Kaua‘i Boxer Eyes National Title

Mahiai naihe: late bloomer in the ring has heavyweight hopes

The widely used saying, “You’re never too old to try something new,” fits Mahiai Naihe like a glove.

Boxing gloves, to be exact.

At 32 he’s a state champion in the ring. But that’s not where the road ends for the Kapa’a native. Next up for the heavyweight state champ is a shot at a national title June 19-26 in Colorado Springs.

“It feels really good, like all the hard work we put in has paid off,” he says. “Sometimes it doesn’t really hit me, but now I’m focused on a national title and possibly the Olympics in 2012.”

Naihe is quick to put all credit for his quick success on the broad shoulders of his coach, former boxing great Mark Ozaki, Kaua’i Police Activities League (K-PAL) coordinator.

“Without him, I don’t think I’d be where I’m at right now,” Naihe says. “Mark has a lot of experience, and he really pushes me. He knows what I need to do to make it to the next level.”

As he improves day by day and strives for that next level, the former Kaua’i police officer remembers when it all first started.

“I went to help coach with Mark and I would train and do everything with them,” he says. “Then he told me I had potential, so I trained even harder. So coaching turned into being a boxer.”

The 1998 Waiakea High School graduate’s first fight was in January on Kaua’i at the Ken Oki Memorial Boxing Tournament. He battled Sam Alama of the Pearlside Oahu Boxing Club and won.

“I felt confident and I felt like continuing,” he says. “It was a strong desire to get better and Mark was like, ‘We should keep fighting. Let’s work for state championships.'”

And Naihe followed his mentor’s advice to a tee. In the state title bout he took down a former national championship contender in Mark Natalan of the Pearlside Oahu Boxing Club.

Success in athletics isn’t new to Naihe. He grew up on Kaua’i and then moved to the Big Island for high school, where he starred on the football field. Dana College in Nebraska offered the defensive end a scholarship.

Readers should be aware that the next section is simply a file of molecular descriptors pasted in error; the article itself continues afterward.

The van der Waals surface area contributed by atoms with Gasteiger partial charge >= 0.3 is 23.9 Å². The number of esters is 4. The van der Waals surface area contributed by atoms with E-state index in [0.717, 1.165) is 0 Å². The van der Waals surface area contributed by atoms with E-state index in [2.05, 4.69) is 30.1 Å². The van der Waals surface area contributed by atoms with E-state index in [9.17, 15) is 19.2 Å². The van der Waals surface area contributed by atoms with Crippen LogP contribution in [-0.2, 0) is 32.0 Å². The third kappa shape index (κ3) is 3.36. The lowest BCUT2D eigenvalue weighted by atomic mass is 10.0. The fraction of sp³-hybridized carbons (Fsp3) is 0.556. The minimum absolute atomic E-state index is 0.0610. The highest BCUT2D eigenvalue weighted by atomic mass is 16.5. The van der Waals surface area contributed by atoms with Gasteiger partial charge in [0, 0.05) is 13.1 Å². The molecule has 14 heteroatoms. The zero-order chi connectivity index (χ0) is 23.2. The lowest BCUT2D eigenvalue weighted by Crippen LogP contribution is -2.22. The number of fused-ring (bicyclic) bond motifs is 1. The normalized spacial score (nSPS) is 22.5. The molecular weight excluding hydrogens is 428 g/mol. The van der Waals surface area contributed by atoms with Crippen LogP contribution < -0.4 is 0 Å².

But his college career was cut short because of a tear in his rotator cuff. Naihe moved back home in 2001, became a police officer for nearly a decade and is now the director of security at the Kauai Beach Resort.

“I don’t play football any more, but I think boxing took its place. In both sports, you need discipline to succeed,” Naihe says. “That competitive desire in me is still there.”

With a 7-1 record, Naihe is well on his way to making it far in the boxing world. After all, his experience playing football has taught him valuable lessons he uses in the ring.

“If you put the time in and have the good support that I have, with a good coach, in the end it’s going to pay off,” he says. “There’s no substitute for hard work.”

That hard work consists of a daily regime of waking up at 4 a.m., running five miles, lifting weights, sprints in the afternoon and then training with Ozaki for two hours.

Naihe, who was up to 290 pounds when he started training, weighed in at 255 for the state championships.

“I’ve lost 50 pounds already,” he says. “Physically and even mentally, it’s changed my life. Once I started this, I fell in love with it.”

That love is now taking a trip across the sea to the Mainland for a shot at a national championship.

“Mark has a lot of experience at nationals,” Naihe says. “He really pushes me, he knows what I need to do. I’m sure I’ll be facing much better talent up there, but we’ll see what happens.”

With the once glamorous heavyweight division down, both in the U.S. and internationally – long gone are the days of Louis, Patterson, Liston, Ali, Foreman, Frazier, Norton, Tyson – the field is wide open for someone to make a name for himself. Could it be Naihe?

Don’t (no pun intended) count him out.